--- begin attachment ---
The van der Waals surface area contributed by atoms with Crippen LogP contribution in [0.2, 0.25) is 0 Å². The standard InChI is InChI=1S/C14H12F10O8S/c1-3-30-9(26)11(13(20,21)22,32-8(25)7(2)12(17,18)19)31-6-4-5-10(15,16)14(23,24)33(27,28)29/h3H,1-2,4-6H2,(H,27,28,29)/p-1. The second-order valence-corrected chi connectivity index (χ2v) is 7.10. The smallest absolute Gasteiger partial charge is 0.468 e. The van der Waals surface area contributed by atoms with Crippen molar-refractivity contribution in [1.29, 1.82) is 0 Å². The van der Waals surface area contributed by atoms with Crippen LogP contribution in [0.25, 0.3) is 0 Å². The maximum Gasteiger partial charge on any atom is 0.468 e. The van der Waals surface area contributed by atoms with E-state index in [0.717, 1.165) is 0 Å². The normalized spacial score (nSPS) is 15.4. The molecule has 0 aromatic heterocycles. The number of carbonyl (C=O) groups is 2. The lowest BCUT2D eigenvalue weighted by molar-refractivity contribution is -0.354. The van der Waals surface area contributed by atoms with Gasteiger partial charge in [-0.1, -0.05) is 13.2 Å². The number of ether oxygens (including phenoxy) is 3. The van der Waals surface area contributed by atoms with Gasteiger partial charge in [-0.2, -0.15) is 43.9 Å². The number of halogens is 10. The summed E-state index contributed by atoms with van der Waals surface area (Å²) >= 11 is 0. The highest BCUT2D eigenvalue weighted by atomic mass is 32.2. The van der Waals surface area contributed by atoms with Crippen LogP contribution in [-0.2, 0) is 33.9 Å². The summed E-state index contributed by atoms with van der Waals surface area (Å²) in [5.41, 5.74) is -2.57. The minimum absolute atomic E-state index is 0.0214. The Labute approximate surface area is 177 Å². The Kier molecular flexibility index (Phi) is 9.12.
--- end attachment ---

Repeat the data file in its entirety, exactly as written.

The van der Waals surface area contributed by atoms with Crippen LogP contribution in [0.2, 0.25) is 0 Å². The standard InChI is InChI=1S/C14H12F10O8S/c1-3-30-9(26)11(13(20,21)22,32-8(25)7(2)12(17,18)19)31-6-4-5-10(15,16)14(23,24)33(27,28)29/h3H,1-2,4-6H2,(H,27,28,29)/p-1. The second-order valence-corrected chi connectivity index (χ2v) is 7.10. The smallest absolute Gasteiger partial charge is 0.468 e. The van der Waals surface area contributed by atoms with Crippen molar-refractivity contribution in [1.29, 1.82) is 0 Å². The van der Waals surface area contributed by atoms with Crippen LogP contribution in [0.25, 0.3) is 0 Å². The maximum Gasteiger partial charge on any atom is 0.468 e. The van der Waals surface area contributed by atoms with E-state index in [0.717, 1.165) is 0 Å². The normalized spacial score (nSPS) is 15.4. The molecule has 0 aromatic heterocycles. The number of carbonyl (C=O) groups is 2. The lowest BCUT2D eigenvalue weighted by molar-refractivity contribution is -0.354. The van der Waals surface area contributed by atoms with Gasteiger partial charge in [-0.1, -0.05) is 13.2 Å². The number of ether oxygens (including phenoxy) is 3. The van der Waals surface area contributed by atoms with Gasteiger partial charge in [-0.2, -0.15) is 43.9 Å². The number of halogens is 10. The summed E-state index contributed by atoms with van der Waals surface area (Å²) >= 11 is 0. The highest BCUT2D eigenvalue weighted by atomic mass is 32.2. The van der Waals surface area contributed by atoms with Crippen LogP contribution in [-0.2, 0) is 33.9 Å². The summed E-state index contributed by atoms with van der Waals surface area (Å²) in [5.41, 5.74) is -2.57. The minimum absolute atomic E-state index is 0.0214. The Labute approximate surface area is 177 Å². The Kier molecular flexibility index (Phi) is 9.12.